The U.S. Marshals manage an airline devoted solely to transporting prisoners. The Justice Prisoner and Alien Transportation System (JPATS) facilitate prison-to-prison transfers, move convicts from holding centers to prisons and transport suspects when they are extradited for trial. JPATS own or lease a variety of aircraft, buses and vans to move prisoners - roughly 300,000 of them each year [Source: U.S. Marshals]. Not only must the prisoners be moved safely and securely, they must also keep to strict trial schedules.

U.S. Marshal transporting prisoners via the Justice Prisoner and Alien Transportation System.
Courtesy of the U.S. Federal Government

Witness Protection

The Witness Security Program (aka the Federal Witness Protection Program) protects high-risk witnesses from reprisal, usually in organized crime trials. This can range from giving the witness and his family a secure and guarded facility to live in for the duration of the trial, to providing a new identity in a different part of the country to permanently “hide” them from criminals. The U.S. Marshals have administered this program and protected over 7,500 witnesses and their families since the program’s inception in 1970 [Source: U.S. Marshals]. The Marshals claim a perfect success rate, with no witnesses being harmed while under protection as long as all security procedures were followed.

Courtesy of the White House A protected witness guarded by U.S. Marshals.

Asset Seizure

U.S. government to seize assets used or earned in the commission of certain crimes, most notably drug crimes. The cash, cars, boats and homes can then be used or sold off to fund law enforcement initiatives. The U.S. Marshals are responsible for taking possession of, holding and distributing these seized assets.

Other Operations

When necessary, U.S. Marshals can be called on to serve in any situation where their expertise could be valuable. The Marshals employ a Special Operations Group; specially trained officers who work like a local police force’s SWAT team, but at a federal level. Marshals have been called in during periods of civil unrest, such as the L.A. riots.

U.S. Marshals' Organization

Courtesy of the U.S. Government John F. Clark, director of the U.S. Marshal Service.
Courtesy of the U.S. Government John F. Clark, director of the U.S. Marshal Service.

The U.S. Marshals Service is part of the Department of Justice, headed by a director appointed by the president. As of May 2007, former marshal John F. Clark was the director. The service is headquartered in Arlington, Virginia.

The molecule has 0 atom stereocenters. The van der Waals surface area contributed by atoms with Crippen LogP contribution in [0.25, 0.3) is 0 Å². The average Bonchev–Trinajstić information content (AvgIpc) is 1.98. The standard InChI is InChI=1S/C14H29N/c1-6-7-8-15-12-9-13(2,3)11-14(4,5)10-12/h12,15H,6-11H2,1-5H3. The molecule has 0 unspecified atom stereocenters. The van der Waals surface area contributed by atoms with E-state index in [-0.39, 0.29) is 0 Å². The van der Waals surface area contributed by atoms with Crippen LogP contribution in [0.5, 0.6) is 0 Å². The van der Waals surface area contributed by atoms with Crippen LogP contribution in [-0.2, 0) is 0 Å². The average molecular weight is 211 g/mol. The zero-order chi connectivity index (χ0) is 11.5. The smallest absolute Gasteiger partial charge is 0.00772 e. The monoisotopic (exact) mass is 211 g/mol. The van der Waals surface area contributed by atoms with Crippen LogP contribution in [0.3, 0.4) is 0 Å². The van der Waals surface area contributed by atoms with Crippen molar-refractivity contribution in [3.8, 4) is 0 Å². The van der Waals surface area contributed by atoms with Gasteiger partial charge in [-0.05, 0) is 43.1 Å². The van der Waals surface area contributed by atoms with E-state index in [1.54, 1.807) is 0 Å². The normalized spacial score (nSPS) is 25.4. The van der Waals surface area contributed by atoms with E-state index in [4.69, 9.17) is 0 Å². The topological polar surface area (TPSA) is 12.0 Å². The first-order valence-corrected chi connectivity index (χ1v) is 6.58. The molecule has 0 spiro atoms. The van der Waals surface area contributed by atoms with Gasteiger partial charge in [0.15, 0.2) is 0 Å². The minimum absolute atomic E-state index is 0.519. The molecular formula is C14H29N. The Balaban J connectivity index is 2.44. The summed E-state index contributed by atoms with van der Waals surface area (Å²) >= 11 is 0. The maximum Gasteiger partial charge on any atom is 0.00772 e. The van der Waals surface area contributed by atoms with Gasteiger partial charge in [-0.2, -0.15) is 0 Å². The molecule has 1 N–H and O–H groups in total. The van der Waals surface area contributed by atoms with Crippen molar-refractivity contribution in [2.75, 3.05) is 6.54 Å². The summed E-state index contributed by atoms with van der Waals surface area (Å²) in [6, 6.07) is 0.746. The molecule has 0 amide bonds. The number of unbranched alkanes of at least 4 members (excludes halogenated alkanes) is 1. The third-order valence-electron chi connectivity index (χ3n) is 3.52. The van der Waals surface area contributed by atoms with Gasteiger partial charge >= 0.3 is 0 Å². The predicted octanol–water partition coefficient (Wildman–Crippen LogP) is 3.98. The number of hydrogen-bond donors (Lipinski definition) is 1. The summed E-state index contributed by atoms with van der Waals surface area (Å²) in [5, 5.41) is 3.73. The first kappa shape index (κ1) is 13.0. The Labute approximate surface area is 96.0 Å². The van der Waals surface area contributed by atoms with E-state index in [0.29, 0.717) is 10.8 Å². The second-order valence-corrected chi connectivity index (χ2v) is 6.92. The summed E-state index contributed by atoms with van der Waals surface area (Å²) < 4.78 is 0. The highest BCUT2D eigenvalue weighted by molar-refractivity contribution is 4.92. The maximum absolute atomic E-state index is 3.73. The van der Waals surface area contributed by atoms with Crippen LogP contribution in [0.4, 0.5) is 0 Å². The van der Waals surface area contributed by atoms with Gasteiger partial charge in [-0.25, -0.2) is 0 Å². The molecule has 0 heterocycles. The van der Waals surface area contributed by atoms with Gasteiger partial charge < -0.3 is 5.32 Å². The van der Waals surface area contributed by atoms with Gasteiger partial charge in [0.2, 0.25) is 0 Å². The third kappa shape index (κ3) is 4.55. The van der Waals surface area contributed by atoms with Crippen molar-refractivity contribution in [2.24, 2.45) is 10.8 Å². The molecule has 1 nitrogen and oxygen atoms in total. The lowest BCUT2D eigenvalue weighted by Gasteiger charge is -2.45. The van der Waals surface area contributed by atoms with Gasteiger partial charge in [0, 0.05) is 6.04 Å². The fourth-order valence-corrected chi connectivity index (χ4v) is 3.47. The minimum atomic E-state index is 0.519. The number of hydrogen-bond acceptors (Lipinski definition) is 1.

Marshals work in one of 94 districts throughout the country - each district coincides with a federal judicial district, so that each federal court has its own marshal. The U.S. Marshal for a given district is in charge of that district. The other officers that work in the district are deputy marshals and criminal investigators.

The U.S. Marshals Service shouldn’t be confused with other kinds of marshals. Marshal is a common title with a variety of uses. Some nations use it as a military rank. State and local courthouses have their own marshals, a title that basically means 'judicial security guard.' Air Marshals are specially trained officers who travel on certain airline flights, remaining undercover unless they are needed to quell a disturbance of some kind on the plane.

Formerly, applicants were required to take a special exam. Today, the Marshals Service uses the Federal Career Intern Program to find new hires. This is a two-year training and development program that can culminate in official hiring into the service if the candidate’s performance was adequate. Prospective marshals must complete 17 and a half weeks of training at the U.S. Marshals Service Training Academy in Glynco, Georgia. Anyone interested in becoming a U.S. Marshal can find contact information for their local recruiter here:

Notable Marshals

Public Domain Wyatt Earp
Public Domain Wyatt Earp

Since the service’s inception, more than 200 marshals and deputies have died in the line of duty [Source: U.S. Marshals]. The first was Robert Forsyth, shot and killed by two brothers when he tried to serve court papers in 1794.

Public Domain Wild Bill Hickok

The legendary Wyatt Earp was a U.S. Marshal, as was Wild Bill Hickok. Abolitionist and freed slave Frederick Douglass was the U.S. Marshal for Washington, D.C. Marshals have appeared prominently in many works of fiction, including hundreds of westerns. Tommy Lee Jones played one of the more well-known fictional marshals in the movie "The Fugitive," while the film "Con Air" gave audiences a look at a prisoner transport operation gone awry.

For more information on U.S. Marshals, law enforcement and related topics, check out the links on the next page.

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More Great Links


  • Sabbag, Robert. 'Too Tough to Die: Down and Dangerous with the U.S. Marshals.' Simon & Schuster (April 15, 1992). 978-0671660949.
  • Sommer, Robin Langley. 'The History of the U.S. Marshals: The Proud Story of America's Legendary Lawmen.' Running Press Book Publishers (February 1993). 978-1561382743.
  • Stroud, Carsten. 'Deadly Force: In the Streets with the U.S. Marshals.' Bantam (October 1, 1997). 978-0553763546